Brazilian Journal of Pulmonology

ISSN (on-line): 1806-3756 | ISSN (printed): 1806-3713


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Current Issue: 2019 - Volume 45 - Number 6 (November/December)


Multidisciplinary education with a focus on COPD in primary health care

Educação multiprofissional com foco na DPOC na atenção primária à saúde


Erikson Custódio Alcântara1; 2; a; Krislainy de Sousa Corrêa2; 3; b; José Roberto Jardim4; c; Marcelo Fouad Rabahi5; d


1. Universidade Estadual de Goiás,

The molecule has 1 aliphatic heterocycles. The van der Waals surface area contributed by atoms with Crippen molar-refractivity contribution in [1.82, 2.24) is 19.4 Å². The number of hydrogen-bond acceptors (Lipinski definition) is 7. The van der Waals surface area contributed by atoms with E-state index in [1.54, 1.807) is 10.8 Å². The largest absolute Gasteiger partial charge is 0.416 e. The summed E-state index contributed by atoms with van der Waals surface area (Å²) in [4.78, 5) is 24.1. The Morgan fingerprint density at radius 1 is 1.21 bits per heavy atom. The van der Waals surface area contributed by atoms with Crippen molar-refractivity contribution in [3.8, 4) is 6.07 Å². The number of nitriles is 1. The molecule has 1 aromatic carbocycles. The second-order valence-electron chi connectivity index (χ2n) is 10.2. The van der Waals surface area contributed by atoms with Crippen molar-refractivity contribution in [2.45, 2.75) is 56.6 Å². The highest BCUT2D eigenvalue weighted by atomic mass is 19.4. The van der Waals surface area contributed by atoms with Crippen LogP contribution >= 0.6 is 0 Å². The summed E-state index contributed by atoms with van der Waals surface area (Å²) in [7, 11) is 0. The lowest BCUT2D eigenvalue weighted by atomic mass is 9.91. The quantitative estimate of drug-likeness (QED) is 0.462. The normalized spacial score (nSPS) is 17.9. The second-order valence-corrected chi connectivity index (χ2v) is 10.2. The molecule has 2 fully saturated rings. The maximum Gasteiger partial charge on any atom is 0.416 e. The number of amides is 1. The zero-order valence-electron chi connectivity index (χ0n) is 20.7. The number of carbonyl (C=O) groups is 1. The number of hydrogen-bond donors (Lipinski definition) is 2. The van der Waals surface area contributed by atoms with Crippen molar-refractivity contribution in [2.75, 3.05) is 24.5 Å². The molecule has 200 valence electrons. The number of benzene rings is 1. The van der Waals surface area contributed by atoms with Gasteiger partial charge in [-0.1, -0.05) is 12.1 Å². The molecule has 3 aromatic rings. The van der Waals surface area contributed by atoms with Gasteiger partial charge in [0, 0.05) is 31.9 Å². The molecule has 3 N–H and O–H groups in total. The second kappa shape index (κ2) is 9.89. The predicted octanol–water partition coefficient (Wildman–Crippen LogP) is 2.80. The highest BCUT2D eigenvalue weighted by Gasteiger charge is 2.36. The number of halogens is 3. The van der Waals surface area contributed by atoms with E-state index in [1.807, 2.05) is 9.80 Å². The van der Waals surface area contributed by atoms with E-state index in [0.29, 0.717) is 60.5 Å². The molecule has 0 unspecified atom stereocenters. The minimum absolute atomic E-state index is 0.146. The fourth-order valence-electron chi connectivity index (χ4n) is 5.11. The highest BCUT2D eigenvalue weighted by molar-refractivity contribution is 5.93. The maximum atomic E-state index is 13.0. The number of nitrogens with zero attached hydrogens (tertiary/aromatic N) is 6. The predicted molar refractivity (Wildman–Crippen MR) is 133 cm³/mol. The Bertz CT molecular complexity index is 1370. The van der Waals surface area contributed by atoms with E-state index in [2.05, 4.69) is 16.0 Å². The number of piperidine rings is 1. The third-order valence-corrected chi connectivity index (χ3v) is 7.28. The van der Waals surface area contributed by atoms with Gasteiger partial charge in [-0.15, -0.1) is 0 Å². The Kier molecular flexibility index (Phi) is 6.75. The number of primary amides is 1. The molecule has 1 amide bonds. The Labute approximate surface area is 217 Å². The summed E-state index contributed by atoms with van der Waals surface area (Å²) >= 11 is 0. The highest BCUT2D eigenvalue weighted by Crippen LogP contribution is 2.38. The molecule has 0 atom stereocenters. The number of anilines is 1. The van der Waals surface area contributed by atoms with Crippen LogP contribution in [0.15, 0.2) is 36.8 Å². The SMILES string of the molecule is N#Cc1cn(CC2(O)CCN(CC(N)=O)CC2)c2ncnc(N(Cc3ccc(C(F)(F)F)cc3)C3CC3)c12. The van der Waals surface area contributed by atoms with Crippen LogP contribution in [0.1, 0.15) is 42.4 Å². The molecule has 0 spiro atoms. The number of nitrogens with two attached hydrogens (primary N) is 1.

Goiânia (GO) Brasil.
2. Pontifícia Universidade Católica de Goiás, Goiânia (GO) Brasil.
3. Hospital das Clínicas, Faculdade de Medicina, Universidade Federal de Goiás, Goiânia (GO) Brasil.
4. Disciplina de Pneumologia, Universidade Federal de São Paulo/Escola Paulista de Medicina - UNIFESP/EPM -
São Paulo (SP) Brasil.
5. Programa de Pós-Graduação em Ciências da Saúde, Faculdade de Medicina, Universidade Federal de Goiás, Goiânia (GO) Brasil.
Submitted: 6 August 2018.
Accepted: 29 October 2018.
Study carried out in the Centro de Saúde da Família Leste Universitário, Distrito Sanitário Campinas Centro, Goiânia (GO), Brazil.

Correspondence to:
Erikson Custódio Alcântara. Avenida T-13, 1033, Edifício Borges Landeiro Classic, apto. 1601 (Torre Mozart), Setor Bueno, CEP 74230-050, Goiânia, GO, Brazil.
Tel.: 55 62 99602-7420 or 55 62 3255-5278. E-mail:
Financial support: None.